Juaire says she and other mothers planned to stand outside with photos of their dead children. She says she hopes cities other states that have filed similar lawsuits don't settle with the company.

She says such settlements are a "huge disservice to the tens of thousands of families here in the United States who buried a child."

___

8:05 a.m.

Oklahoma's attorney general has called a press conference to announce a settlement with one drug company in the state's lawsuit against the nation's leading manufacturers of opioid pain medications.

Attorney General Mike Hunter's office said in a statement that a Tuesday afternoon news conference will include the "announcement of a settlement agreement with Purdue Pharma."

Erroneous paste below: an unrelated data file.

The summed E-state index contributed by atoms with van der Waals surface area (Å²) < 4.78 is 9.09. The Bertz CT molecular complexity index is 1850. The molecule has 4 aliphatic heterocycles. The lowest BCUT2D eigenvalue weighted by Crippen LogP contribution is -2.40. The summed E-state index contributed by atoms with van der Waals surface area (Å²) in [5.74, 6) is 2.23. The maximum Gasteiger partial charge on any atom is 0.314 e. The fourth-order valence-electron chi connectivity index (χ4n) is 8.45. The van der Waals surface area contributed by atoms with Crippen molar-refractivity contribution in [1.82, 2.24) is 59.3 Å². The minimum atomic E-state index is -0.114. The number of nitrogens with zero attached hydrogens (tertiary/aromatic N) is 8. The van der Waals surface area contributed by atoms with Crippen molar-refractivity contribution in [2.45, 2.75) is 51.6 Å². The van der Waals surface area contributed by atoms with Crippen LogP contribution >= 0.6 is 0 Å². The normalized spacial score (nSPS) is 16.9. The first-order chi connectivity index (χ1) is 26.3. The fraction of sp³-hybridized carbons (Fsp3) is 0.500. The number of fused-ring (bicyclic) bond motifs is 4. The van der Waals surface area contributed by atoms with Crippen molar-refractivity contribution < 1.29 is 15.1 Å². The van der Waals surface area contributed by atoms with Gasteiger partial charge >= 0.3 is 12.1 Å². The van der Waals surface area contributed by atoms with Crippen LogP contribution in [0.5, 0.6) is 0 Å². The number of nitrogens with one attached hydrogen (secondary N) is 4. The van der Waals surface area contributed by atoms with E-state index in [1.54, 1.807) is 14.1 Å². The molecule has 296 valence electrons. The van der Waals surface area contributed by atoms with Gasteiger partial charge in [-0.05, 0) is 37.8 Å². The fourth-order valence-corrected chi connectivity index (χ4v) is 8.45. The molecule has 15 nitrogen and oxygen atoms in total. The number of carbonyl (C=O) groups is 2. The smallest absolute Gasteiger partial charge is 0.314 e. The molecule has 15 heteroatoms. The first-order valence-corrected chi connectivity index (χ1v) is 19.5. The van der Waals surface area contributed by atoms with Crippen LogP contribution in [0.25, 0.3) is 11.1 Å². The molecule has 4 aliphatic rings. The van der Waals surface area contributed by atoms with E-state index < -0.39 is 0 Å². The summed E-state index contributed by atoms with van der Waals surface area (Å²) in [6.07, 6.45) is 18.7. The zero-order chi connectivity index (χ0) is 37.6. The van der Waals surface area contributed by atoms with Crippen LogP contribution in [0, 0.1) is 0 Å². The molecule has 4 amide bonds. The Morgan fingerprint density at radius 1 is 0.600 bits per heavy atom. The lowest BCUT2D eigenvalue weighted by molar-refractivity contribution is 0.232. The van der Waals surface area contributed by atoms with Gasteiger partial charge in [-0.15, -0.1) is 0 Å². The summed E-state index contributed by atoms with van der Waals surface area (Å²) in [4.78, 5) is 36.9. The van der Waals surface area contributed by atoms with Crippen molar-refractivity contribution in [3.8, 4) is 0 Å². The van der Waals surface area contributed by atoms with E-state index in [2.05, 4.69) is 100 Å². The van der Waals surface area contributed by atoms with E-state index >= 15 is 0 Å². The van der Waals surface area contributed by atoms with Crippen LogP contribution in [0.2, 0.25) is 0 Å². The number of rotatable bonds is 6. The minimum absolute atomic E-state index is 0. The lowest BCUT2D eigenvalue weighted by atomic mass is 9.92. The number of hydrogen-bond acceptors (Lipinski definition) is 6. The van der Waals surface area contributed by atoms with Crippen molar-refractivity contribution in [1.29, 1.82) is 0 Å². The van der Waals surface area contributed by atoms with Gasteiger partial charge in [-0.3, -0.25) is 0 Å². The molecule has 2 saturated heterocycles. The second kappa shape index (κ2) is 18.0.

A spokesman for the attorney general confirmed that a settlement would be announced, but he declined further comment.

Oklahoma sued 13 opioid manufacturers in 2017, alleging they fraudulently engaged in marketing campaigns that led to thousands of overdose addictions and deaths.

Purdue Pharma has said it made billions of dollars selling the prescription painkiller OxyContin but it's now considering bankruptcy among its legal options, potentially upending hundreds of lawsuits, including Oklahoma's.

An attorney for Purdue did not return a call seeking comment.

___

6:40 a.m.

Oklahoma Attorney General Mike Hunter says he will announce a "breaking development" in the state's lawsuit against the nation's leading manufacturers of opioid pain medications.

Hunter said in a statement that he will hold a news conference Tuesday afternoon in Tulsa, but he gave no further details.